Thus the U.K. peer mentors, as in Dracula’s Memory Secret Review following with their culture, take the lead in guiding mentee's through troubled water they have already traversed. In America, mentors must take on the lonely role of the mental healthcare consumer's only support group, thus teach them the necessities of life while leaving psychological treatment to the doctor.
Both approaches have their benefits for mental health recovery. Consumers seem to indicate preference towards approaching their peer mentors with day-to-day problems rather than a psychologist or psychiatrist who may sympathize, but not empathize, with their diagnosis, thus profess favoritism towards the U.K. model. Contrarily, however, one cannot change an entire culture, and American consumers enjoy the basic knowledge bestowed upon them by peer support groups; thus express a need for the American style as well.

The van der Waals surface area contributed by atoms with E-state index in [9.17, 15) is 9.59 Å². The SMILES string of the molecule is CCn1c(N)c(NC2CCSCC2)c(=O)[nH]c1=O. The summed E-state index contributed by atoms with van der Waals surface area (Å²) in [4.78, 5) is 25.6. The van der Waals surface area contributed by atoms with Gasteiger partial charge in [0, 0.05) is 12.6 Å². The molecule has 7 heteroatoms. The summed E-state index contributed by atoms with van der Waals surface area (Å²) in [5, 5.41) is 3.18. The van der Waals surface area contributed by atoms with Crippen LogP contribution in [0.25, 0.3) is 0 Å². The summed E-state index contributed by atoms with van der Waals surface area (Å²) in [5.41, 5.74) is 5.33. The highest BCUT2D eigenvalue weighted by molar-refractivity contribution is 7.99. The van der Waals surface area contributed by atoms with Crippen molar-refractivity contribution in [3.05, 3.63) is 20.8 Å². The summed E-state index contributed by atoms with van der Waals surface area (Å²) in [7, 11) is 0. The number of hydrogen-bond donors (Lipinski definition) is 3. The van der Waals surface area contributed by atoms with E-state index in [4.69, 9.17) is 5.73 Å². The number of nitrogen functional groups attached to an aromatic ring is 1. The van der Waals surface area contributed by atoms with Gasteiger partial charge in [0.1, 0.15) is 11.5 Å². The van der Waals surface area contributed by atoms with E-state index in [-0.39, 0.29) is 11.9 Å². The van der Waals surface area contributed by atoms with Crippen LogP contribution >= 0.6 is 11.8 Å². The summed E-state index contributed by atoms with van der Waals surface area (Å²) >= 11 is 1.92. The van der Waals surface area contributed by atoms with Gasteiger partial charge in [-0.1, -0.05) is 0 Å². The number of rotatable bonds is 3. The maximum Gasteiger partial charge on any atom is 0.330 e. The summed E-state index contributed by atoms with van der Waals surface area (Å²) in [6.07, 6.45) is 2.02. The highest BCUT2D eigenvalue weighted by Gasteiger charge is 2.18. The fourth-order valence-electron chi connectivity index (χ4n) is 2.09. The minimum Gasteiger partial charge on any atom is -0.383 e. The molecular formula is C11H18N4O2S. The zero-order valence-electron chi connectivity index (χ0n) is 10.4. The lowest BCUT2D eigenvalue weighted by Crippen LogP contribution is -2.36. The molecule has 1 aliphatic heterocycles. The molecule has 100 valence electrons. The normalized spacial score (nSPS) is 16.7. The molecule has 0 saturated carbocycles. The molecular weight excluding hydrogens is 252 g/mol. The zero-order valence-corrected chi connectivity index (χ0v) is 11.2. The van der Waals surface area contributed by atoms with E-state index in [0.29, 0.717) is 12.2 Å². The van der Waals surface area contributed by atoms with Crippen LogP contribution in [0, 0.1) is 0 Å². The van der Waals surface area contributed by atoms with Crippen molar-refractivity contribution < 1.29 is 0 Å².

Peer mentors can prove immensely influential in mental health recovery with regard to providing motivation and hope. Hope is a critical factor in recovery from mental illnesses, as can be read in my article Spirituality and Hope in Mental Health. Peer support, and its role in mental health recovery, is yet to be firmly established in the American context however; thus we must wait with abated breath as the movement grows to see what role peer mentors will take on next.